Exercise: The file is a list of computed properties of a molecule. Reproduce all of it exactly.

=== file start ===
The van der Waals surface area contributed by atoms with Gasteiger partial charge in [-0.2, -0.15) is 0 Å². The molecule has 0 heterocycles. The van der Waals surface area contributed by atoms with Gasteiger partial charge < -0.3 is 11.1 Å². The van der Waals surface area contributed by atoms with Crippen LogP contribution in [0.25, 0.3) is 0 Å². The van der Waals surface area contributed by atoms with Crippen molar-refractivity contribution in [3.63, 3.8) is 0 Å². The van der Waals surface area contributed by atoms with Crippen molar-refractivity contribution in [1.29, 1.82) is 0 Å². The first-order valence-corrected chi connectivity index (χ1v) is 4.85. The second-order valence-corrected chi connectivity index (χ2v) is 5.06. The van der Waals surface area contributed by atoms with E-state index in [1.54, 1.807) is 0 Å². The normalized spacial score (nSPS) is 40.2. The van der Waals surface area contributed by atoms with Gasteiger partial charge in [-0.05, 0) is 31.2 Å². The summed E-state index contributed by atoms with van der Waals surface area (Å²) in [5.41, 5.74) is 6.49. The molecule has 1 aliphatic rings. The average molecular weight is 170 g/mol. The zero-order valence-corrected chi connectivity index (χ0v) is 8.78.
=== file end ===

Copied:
The van der Waals surface area contributed by atoms with Gasteiger partial charge in [-0.2, -0.15) is 0 Å². The molecule has 0 heterocycles. The van der Waals surface area contributed by atoms with Gasteiger partial charge < -0.3 is 11.1 Å². The van der Waals surface area contributed by atoms with Crippen LogP contribution in [0.25, 0.3) is 0 Å². The van der Waals surface area contributed by atoms with Crippen molar-refractivity contribution in [3.63, 3.8) is 0 Å². The van der Waals surface area contributed by atoms with Crippen molar-refractivity contribution in [1.29, 1.82) is 0 Å². The first-order valence-corrected chi connectivity index (χ1v) is 4.85. The second-order valence-corrected chi connectivity index (χ2v) is 5.06. The van der Waals surface area contributed by atoms with E-state index in [1.54, 1.807) is 0 Å². The normalized spacial score (nSPS) is 40.2. The van der Waals surface area contributed by atoms with Gasteiger partial charge in [-0.05, 0) is 31.2 Å². The summed E-state index contributed by atoms with van der Waals surface area (Å²) in [5.41, 5.74) is 6.49. The molecule has 1 aliphatic rings. The average molecular weight is 170 g/mol. The zero-order valence-corrected chi connectivity index (χ0v) is 8.78.